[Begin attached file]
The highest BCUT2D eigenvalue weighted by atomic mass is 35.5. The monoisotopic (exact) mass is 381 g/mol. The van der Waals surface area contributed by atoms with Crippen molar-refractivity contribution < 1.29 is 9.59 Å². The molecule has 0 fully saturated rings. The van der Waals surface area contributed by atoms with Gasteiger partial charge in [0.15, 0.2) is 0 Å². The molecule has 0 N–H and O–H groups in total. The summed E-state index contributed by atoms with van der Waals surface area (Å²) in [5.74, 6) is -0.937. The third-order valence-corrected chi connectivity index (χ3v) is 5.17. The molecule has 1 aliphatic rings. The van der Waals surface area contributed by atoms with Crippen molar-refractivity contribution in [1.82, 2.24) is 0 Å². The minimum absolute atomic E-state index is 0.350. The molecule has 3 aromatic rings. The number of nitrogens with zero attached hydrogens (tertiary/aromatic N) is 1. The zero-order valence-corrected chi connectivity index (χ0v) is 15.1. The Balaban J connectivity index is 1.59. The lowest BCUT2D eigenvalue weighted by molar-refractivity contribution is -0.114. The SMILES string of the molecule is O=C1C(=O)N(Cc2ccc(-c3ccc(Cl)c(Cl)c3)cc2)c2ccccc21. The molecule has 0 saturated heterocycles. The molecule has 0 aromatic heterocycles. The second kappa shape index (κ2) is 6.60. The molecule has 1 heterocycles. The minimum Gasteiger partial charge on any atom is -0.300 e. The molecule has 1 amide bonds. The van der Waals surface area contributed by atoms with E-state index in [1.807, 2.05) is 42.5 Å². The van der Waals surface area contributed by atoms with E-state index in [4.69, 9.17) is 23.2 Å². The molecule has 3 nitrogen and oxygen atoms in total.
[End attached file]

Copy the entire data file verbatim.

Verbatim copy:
The highest BCUT2D eigenvalue weighted by atomic mass is 35.5. The monoisotopic (exact) mass is 381 g/mol. The van der Waals surface area contributed by atoms with Crippen molar-refractivity contribution < 1.29 is 9.59 Å². The molecule has 0 fully saturated rings. The van der Waals surface area contributed by atoms with Gasteiger partial charge in [0.15, 0.2) is 0 Å². The molecule has 0 N–H and O–H groups in total. The summed E-state index contributed by atoms with van der Waals surface area (Å²) in [5.74, 6) is -0.937. The third-order valence-corrected chi connectivity index (χ3v) is 5.17. The molecule has 1 aliphatic rings. The van der Waals surface area contributed by atoms with Crippen molar-refractivity contribution in [1.82, 2.24) is 0 Å². The minimum absolute atomic E-state index is 0.350. The molecule has 3 aromatic rings. The number of nitrogens with zero attached hydrogens (tertiary/aromatic N) is 1. The zero-order valence-corrected chi connectivity index (χ0v) is 15.1. The Balaban J connectivity index is 1.59. The lowest BCUT2D eigenvalue weighted by molar-refractivity contribution is -0.114. The SMILES string of the molecule is O=C1C(=O)N(Cc2ccc(-c3ccc(Cl)c(Cl)c3)cc2)c2ccccc21. The molecule has 0 saturated heterocycles. The molecule has 0 aromatic heterocycles. The second kappa shape index (κ2) is 6.60. The molecule has 1 heterocycles. The minimum Gasteiger partial charge on any atom is -0.300 e. The molecule has 1 amide bonds. The van der Waals surface area contributed by atoms with E-state index in [1.807, 2.05) is 42.5 Å². The van der Waals surface area contributed by atoms with E-state index in [4.69, 9.17) is 23.2 Å². The molecule has 3 nitrogen and oxygen atoms in total.